If that is true, than the widest, longest, highest wedge would seemingly be where most of the highly-rated, active discussion is occurring.

    The 3-d representation always will have a scaling problem when viewed in 2-d. Additionally, there are 3 dimensions, but just one text label. It is not totally clear what that number represents. I think it is the positive/negative quality. As I looked at the visualization though, I kept thinking it should represent the length of the wedges.

    For me, I’m not positive my understanding of the discussion is enhanced by the visual. It would be interesting to know what question the visualization is addressing. What would someone do with this information?

    It is an interesting project. Visualizing text is still in its infancy. All experimentation will advance best practices.

    Thanks for bringing this to our attention. Sorry for my rambling comment.

    • http://www.artillery.ch/ Wiederkehr

      Thanks for your input Neal. Here are some of my thoughts to some points you’ve mentioned:

      A color scheme from red to blue would be interpreted by many people as ranging from negative (red) to positive (blue) – in this case it’s the other way around. But as we know color is a difficult attribute to show a rating as the symbolism of colors vary for different target audiences. Maybe therefore the rating is also indicated by the position on the z-axis.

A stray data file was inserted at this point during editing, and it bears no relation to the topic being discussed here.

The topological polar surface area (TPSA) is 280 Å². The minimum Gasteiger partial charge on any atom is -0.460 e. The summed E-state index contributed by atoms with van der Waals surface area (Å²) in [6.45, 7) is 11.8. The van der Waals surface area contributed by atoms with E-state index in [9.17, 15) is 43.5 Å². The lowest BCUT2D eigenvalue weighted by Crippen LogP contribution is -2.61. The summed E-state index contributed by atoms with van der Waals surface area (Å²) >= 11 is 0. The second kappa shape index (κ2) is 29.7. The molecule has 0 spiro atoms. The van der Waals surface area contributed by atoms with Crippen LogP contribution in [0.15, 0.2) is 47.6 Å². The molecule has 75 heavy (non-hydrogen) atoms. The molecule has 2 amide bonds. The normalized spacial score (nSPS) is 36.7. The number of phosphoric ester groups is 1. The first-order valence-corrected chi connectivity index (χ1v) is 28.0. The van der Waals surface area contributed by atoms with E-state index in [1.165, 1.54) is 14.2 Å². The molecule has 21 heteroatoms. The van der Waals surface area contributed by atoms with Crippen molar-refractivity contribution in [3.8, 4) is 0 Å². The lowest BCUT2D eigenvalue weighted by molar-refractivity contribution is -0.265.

Labeling the axis would make it easier to read the attributes of a conversation.
      A wedge represents the % of words in regard to the total count of words of all comments.
      3D representation is often used to indicate another attribute that could not be displayed in plain 2D. In this case though the third dimention is used to duplicate the color-indication if I understand this correctly.

      I’ll check whether Manuel could clarify what question this visualization adresses.

      • http://uncontrol.com/ mannytan

        Hi Neal Levene, thanks for reviewing the chart. This is one of my first real experiments with data visualizations in 3d space and any input is welcomed.